Another time – – this goes back to 1980 – –  I was in my own home, and my son was only 21 months old.  He was playing in our fenced backyard while I nursed my newborn daughter in my bedroom.  Our dog, a Doberman Pinscher, was outside with my son.  My bedroom window was next to the gate that led to the backyard.  Suddenly I heard a voice outside the gate:  “Hey little boy, wouldn’t you like to come with me?  I will give you lots of candy . .  .”  But suddenly my dog ran to the gate, and threw her entire body against the gate while barking and snarling furiously.  It looked like the doberman scene from the movie, “Boys from Brazil.”  The next thing I heard was a car’s wheels squealing as it made its getaway from my dog.  My son was safe, thank G-d.  From my position in my bedroom, I simply could not have gotten to my backyard quickly enough to rescue my son from that evil man.  With HaShem’s help, my dog saved my son’s life that day.  I never saw the man nor his car – – it all happened too fast.

Many of my grandchildren live in Baltimore, and there, too, walking alone is not a good idea.  Little kids as young as 8 years old on bikes are surrounded by gangs of children, and their bikes are stolen right out from under them.  If they protest or attempt to defend themselves, they are beaten by these thugs-in-training.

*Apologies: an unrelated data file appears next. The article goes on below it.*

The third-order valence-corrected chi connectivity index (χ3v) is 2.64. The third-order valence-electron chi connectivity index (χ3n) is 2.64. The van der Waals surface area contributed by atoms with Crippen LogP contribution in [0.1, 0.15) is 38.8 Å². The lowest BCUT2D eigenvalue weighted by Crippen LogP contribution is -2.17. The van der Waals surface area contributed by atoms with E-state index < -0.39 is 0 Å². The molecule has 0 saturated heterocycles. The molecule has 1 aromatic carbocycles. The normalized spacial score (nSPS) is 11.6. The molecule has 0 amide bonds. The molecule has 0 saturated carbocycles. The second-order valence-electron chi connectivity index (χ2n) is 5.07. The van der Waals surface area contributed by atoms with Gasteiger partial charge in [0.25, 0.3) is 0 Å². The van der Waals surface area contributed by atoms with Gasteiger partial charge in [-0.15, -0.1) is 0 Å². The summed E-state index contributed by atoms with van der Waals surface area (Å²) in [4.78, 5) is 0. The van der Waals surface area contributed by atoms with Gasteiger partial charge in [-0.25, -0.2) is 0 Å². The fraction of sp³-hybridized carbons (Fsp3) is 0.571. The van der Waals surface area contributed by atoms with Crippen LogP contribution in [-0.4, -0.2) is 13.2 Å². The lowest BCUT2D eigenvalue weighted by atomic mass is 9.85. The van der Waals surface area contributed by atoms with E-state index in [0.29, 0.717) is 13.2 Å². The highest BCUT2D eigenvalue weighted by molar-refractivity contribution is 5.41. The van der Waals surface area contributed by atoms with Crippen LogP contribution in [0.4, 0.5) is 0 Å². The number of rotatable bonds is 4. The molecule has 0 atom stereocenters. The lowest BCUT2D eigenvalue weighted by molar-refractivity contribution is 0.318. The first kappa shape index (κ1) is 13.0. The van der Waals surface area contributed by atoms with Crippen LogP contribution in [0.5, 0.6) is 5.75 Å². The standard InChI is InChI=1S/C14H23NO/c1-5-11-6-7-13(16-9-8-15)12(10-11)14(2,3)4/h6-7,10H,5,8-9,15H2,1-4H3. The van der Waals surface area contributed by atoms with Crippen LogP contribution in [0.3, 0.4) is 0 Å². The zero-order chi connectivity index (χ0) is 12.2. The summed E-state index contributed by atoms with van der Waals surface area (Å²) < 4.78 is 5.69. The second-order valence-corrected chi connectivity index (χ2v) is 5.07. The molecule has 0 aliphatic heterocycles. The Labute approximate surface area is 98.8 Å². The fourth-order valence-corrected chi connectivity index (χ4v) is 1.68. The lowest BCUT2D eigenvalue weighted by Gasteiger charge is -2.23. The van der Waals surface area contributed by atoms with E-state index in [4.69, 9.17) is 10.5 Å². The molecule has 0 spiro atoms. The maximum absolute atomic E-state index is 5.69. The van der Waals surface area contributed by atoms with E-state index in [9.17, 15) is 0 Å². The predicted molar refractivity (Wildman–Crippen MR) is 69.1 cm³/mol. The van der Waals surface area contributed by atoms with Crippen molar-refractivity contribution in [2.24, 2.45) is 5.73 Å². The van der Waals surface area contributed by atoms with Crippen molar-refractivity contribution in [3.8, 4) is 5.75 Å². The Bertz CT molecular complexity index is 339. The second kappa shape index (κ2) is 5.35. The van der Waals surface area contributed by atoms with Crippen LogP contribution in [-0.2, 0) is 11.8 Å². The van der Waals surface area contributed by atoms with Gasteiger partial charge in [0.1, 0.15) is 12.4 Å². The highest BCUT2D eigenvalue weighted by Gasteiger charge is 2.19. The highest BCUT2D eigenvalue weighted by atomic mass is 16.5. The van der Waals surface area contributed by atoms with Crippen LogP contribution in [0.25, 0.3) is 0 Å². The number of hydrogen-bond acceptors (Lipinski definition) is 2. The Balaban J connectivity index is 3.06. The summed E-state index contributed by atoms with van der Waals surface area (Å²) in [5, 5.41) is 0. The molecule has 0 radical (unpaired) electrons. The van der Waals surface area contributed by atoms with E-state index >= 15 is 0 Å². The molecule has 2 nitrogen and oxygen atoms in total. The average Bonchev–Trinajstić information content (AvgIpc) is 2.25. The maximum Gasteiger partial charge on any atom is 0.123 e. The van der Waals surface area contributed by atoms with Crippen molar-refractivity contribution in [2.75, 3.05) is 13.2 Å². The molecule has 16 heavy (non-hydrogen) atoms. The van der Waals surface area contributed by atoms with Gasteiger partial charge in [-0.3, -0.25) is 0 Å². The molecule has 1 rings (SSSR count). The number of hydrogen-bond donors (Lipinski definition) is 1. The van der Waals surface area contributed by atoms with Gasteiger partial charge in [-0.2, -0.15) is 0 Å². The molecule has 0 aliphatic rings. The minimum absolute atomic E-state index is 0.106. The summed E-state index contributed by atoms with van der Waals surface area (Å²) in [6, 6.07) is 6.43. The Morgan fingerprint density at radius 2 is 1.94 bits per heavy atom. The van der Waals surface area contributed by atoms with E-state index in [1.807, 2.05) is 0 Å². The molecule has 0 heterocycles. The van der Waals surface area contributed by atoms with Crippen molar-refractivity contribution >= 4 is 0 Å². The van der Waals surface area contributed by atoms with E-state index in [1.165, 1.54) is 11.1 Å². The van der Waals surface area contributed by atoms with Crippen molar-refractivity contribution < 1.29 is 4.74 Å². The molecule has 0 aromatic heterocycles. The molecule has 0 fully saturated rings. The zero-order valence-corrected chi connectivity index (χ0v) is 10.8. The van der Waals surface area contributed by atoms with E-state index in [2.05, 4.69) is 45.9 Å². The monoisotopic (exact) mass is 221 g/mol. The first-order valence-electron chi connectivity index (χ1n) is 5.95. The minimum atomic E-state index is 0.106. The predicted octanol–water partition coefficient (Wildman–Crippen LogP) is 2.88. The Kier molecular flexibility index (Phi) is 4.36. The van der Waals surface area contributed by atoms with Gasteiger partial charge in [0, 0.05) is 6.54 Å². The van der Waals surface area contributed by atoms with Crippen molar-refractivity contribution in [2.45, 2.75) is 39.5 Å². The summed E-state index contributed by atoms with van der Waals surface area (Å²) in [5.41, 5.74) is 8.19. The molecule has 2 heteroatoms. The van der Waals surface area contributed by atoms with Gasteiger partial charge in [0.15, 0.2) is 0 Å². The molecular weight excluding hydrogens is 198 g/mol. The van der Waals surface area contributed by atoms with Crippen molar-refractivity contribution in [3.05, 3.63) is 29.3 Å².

The real question is, why would anyone want to live in a place where kids – – or adults – – cannot feel safe?  I think we get caught up in complacency.  We get used to situations and that becomes the new normal.  We get rooted in our communities due to our jobs, our families, our kids’ schools, our friends, but meanwhile within this so-called comfort zone things are going to hell.  And we put up with it, because we weigh the risks and decide that it’s not so bad.  Of course we are fooling ourselves.  Yes, it is that bad.  We do have choices, and we can live in a community that has a high quality of life where we and our children can feel safe, but that involves change and most of us don’t like change.

I cannot express strongly enough just how basic a right it is for every person on this planet to feel safe in their own environment.  When you get used to living in a place where you are not safe, you are constantly on alert.  Being on alert is exhausting both mentally and physically (and if you’re not on alert, you should be, because perps choose people who look vulnerable and unaware).  You are suspicious of strangers.  You find it difficult to give people unknown to you the benefit of the doubt.  You are uneasy about trusting someone until they’ve earned your trust.

Here in rural Maine kids feel safe.  I feel safe.  For those who live in unsafe areas, I can only say, you don’t have to live this way.  You do have choices.  Your kids can walk to school or to the store or to a neighbor and you can relax.  This is normal.  If you live in an area where you cannot feel this sense of security, then please, get the hell out.  Do it for your kids’ sake.  Let them be free.  Let them be kids.

 

Advertisements

Leave a Reply

Fill in your details below or click an icon to log in:

WordPress.com Logo

You are commenting using your WordPress.com account. Log Out / Change )

Twitter picture

You are commenting using your Twitter account. Log Out / Change )

Facebook photo

You are commenting using your Facebook account. Log Out / Change )

Google+ photo

You are commenting using your Google+ account. Log Out / Change )

Connecting to %s

%d bloggers like this: